Those who feel that they can tolerate the group’s demands stay. Those who can’t head to the bush or to a temporary camp.
It’s a consistent pattern for us.
There is a saying in DRC that we use to convey the precariousness of life and our lost sense of home: “We live in the air.”
I remember when the Wangilima came back to Kirumba in 2008, there was another period of real terror. Their stated goal, protecting Congolese people from foreigners, hadn’t changed. They thought of themselves as “Balinda Amani” – protectors of peace in Swahili.
But they went about their mission with extraordinary violence.
More than 20 years after the Rwandan genocide, they were looking to kill anyone rumored to have Rwandan roots, even babies. And when they arrived in Kirumba, they started to kill people with machetes, even those who weren’t Rwandan but had been accused of a variety of crimes or actions.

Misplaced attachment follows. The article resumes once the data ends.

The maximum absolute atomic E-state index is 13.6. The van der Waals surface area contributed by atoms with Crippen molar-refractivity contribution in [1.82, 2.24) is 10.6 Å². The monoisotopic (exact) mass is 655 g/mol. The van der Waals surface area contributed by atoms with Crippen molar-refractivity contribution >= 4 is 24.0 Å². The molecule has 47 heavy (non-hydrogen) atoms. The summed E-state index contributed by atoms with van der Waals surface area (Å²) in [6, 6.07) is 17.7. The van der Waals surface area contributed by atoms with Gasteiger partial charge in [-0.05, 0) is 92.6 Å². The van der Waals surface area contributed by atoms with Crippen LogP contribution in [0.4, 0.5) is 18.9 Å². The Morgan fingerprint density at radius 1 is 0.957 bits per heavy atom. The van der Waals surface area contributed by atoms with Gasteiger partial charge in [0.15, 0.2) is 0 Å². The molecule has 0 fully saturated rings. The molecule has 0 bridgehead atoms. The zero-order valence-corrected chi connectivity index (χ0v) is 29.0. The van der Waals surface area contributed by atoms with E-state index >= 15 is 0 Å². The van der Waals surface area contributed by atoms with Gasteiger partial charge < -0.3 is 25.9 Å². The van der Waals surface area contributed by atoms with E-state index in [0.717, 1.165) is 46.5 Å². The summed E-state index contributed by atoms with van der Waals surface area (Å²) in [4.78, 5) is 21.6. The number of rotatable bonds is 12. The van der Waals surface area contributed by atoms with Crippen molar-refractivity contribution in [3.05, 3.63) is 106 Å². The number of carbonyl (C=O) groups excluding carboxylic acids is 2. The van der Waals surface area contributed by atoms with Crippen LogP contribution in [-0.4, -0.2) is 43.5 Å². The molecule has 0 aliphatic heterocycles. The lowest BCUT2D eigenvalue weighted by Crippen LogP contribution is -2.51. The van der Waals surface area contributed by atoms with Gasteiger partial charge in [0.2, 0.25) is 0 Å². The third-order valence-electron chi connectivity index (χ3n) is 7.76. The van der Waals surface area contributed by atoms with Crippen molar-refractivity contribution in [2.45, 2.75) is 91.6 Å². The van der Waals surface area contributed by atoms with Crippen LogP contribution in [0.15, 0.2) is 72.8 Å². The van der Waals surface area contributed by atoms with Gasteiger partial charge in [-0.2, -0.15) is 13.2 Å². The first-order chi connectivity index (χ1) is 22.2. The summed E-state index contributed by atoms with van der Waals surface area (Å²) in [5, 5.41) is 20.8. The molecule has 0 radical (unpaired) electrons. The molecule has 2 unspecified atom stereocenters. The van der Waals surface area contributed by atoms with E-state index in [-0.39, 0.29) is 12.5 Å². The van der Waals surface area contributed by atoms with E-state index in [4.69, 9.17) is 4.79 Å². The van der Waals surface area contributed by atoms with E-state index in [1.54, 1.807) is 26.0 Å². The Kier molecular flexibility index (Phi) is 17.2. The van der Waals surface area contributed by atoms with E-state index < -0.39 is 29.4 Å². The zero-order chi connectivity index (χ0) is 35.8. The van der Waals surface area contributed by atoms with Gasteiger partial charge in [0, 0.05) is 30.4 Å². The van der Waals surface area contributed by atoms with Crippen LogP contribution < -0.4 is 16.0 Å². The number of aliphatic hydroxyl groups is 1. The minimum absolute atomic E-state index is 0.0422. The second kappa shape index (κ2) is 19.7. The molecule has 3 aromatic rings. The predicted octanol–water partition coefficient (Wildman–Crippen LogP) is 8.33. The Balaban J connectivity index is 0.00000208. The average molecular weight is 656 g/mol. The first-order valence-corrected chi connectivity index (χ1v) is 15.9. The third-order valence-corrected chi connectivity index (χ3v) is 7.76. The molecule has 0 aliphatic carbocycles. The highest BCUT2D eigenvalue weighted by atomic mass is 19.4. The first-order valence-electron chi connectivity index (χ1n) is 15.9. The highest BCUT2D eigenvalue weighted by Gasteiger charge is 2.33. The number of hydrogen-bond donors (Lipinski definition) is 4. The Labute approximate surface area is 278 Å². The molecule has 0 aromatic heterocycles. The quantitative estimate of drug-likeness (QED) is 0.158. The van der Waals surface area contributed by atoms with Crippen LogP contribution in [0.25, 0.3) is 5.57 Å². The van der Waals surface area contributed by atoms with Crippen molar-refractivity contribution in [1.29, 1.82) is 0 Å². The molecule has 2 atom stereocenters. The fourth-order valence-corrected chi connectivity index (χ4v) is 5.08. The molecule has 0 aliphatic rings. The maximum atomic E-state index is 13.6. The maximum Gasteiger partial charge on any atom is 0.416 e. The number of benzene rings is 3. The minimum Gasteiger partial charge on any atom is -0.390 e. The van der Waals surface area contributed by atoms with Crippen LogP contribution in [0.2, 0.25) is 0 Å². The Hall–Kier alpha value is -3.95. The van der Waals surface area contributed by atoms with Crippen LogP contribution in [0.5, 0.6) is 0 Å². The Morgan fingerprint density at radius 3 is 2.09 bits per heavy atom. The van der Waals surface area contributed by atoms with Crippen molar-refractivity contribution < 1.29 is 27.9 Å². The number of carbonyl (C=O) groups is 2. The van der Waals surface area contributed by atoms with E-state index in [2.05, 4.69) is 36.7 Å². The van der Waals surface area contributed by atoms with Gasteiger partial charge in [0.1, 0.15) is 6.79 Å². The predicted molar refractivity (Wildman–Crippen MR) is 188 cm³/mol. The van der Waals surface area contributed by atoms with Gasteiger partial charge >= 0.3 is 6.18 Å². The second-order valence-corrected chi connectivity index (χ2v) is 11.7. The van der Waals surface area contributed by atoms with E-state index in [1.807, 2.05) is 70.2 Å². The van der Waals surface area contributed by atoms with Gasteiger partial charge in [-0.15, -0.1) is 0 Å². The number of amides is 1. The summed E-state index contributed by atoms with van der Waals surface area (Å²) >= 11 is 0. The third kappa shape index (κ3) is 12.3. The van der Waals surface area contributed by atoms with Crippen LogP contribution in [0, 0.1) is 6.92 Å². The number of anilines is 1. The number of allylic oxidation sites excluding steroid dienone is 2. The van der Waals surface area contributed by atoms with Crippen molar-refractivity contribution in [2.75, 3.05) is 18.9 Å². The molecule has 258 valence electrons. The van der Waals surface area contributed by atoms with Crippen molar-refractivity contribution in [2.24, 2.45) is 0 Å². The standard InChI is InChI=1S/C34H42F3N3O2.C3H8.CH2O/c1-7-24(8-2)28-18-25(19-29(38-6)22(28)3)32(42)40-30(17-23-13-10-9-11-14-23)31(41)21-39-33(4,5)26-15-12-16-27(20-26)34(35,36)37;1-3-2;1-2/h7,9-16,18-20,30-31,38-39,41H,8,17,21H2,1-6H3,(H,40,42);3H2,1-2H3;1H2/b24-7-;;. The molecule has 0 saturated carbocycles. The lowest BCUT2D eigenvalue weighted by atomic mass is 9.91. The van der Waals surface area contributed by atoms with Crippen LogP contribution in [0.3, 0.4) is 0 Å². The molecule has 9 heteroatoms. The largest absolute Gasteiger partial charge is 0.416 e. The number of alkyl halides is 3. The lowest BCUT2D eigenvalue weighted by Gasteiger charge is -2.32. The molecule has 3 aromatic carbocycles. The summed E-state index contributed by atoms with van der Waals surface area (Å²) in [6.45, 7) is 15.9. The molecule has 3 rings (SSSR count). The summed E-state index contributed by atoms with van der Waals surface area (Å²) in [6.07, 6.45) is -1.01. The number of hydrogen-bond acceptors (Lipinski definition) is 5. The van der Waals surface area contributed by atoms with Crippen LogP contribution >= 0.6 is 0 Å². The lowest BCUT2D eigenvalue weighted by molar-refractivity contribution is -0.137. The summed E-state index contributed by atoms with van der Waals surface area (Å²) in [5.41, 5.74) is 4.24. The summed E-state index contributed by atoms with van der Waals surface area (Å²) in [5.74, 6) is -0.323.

Once, I saw with my own eyes, two girls hacked to death. The Wangilima had accused them of practicing witchcraft.
“They told us to tell people not to be afraid,” remembers Paluku Kingaha, a 62-year-old neighborhood leader.
But when the Wangilima clashed with the AFDL, the Alliance of Democratic Forces for the Liberation of Congo, we ran to the forest to hide. Again.
When we wanted to return we were told that we needed to pay a tax to guarantee peace. Again.
Around that time, the Congolese government announced far and wide that members of the FDLR – Democratic Forces for the Liberation of Rwanda – were expected to surrender themselves and their weapons. The official goal was to demobilize them and deport them to Rwanda, but in reality, they were mercilessly hunted down.
I was 29 years old in November 2008. I had been married. I had two children of my own, and I was one of the lucky ones: Instead of living hand-to-mouth, I worked at a community radio station called Radio Communautaire Tayna in Kasugho, a village about 40 kilometers (25 miles) northwest of Kirumba, as the crow flies. My job was to send messages to the station’s branches in Goma to the south and Butembo to the north on behalf of the station’s chief.